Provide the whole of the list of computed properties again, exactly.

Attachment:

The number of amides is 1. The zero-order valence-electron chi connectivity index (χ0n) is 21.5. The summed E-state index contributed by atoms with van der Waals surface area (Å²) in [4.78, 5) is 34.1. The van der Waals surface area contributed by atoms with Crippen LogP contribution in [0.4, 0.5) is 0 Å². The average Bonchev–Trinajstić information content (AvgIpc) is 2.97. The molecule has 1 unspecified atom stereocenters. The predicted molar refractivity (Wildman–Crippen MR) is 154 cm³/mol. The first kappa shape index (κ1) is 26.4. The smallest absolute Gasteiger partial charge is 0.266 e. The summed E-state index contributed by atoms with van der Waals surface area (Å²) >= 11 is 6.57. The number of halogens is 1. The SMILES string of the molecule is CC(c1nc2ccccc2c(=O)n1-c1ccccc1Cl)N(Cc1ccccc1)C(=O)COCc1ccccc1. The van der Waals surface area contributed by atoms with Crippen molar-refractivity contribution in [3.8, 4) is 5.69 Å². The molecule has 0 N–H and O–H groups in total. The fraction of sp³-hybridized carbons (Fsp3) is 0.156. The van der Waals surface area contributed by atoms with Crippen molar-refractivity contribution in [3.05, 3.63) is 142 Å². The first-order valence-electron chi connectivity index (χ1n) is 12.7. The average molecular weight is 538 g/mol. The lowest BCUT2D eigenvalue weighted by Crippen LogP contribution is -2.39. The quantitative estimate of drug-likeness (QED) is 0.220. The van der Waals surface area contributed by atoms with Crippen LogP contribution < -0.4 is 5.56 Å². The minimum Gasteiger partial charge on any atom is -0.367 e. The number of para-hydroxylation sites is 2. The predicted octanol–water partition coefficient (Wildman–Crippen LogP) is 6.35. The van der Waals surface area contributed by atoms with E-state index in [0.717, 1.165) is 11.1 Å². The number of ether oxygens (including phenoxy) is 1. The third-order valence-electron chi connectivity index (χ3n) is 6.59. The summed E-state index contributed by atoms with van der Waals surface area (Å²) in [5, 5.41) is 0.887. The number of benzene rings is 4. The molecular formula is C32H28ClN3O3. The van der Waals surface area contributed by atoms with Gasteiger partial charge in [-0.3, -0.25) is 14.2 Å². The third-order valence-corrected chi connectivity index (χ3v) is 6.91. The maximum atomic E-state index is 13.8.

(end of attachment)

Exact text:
The number of amides is 1. The zero-order valence-electron chi connectivity index (χ0n) is 21.5. The summed E-state index contributed by atoms with van der Waals surface area (Å²) in [4.78, 5) is 34.1. The van der Waals surface area contributed by atoms with Crippen LogP contribution in [0.4, 0.5) is 0 Å². The average Bonchev–Trinajstić information content (AvgIpc) is 2.97. The molecule has 1 unspecified atom stereocenters. The predicted molar refractivity (Wildman–Crippen MR) is 154 cm³/mol. The first kappa shape index (κ1) is 26.4. The smallest absolute Gasteiger partial charge is 0.266 e. The summed E-state index contributed by atoms with van der Waals surface area (Å²) >= 11 is 6.57. The number of halogens is 1. The SMILES string of the molecule is CC(c1nc2ccccc2c(=O)n1-c1ccccc1Cl)N(Cc1ccccc1)C(=O)COCc1ccccc1. The van der Waals surface area contributed by atoms with Crippen molar-refractivity contribution in [3.8, 4) is 5.69 Å². The molecule has 0 N–H and O–H groups in total. The fraction of sp³-hybridized carbons (Fsp3) is 0.156. The van der Waals surface area contributed by atoms with Crippen molar-refractivity contribution in [3.05, 3.63) is 142 Å². The first-order valence-electron chi connectivity index (χ1n) is 12.7. The average molecular weight is 538 g/mol. The lowest BCUT2D eigenvalue weighted by Crippen LogP contribution is -2.39. The quantitative estimate of drug-likeness (QED) is 0.220. The van der Waals surface area contributed by atoms with Crippen LogP contribution < -0.4 is 5.56 Å². The minimum Gasteiger partial charge on any atom is -0.367 e. The number of para-hydroxylation sites is 2. The predicted octanol–water partition coefficient (Wildman–Crippen LogP) is 6.35. The van der Waals surface area contributed by atoms with E-state index in [0.717, 1.165) is 11.1 Å². The number of ether oxygens (including phenoxy) is 1. The third-order valence-electron chi connectivity index (χ3n) is 6.59. The summed E-state index contributed by atoms with van der Waals surface area (Å²) in [5, 5.41) is 0.887. The number of benzene rings is 4. The molecular formula is C32H28ClN3O3. The van der Waals surface area contributed by atoms with Gasteiger partial charge in [-0.3, -0.25) is 14.2 Å². The third-order valence-corrected chi connectivity index (χ3v) is 6.91. The maximum atomic E-state index is 13.8.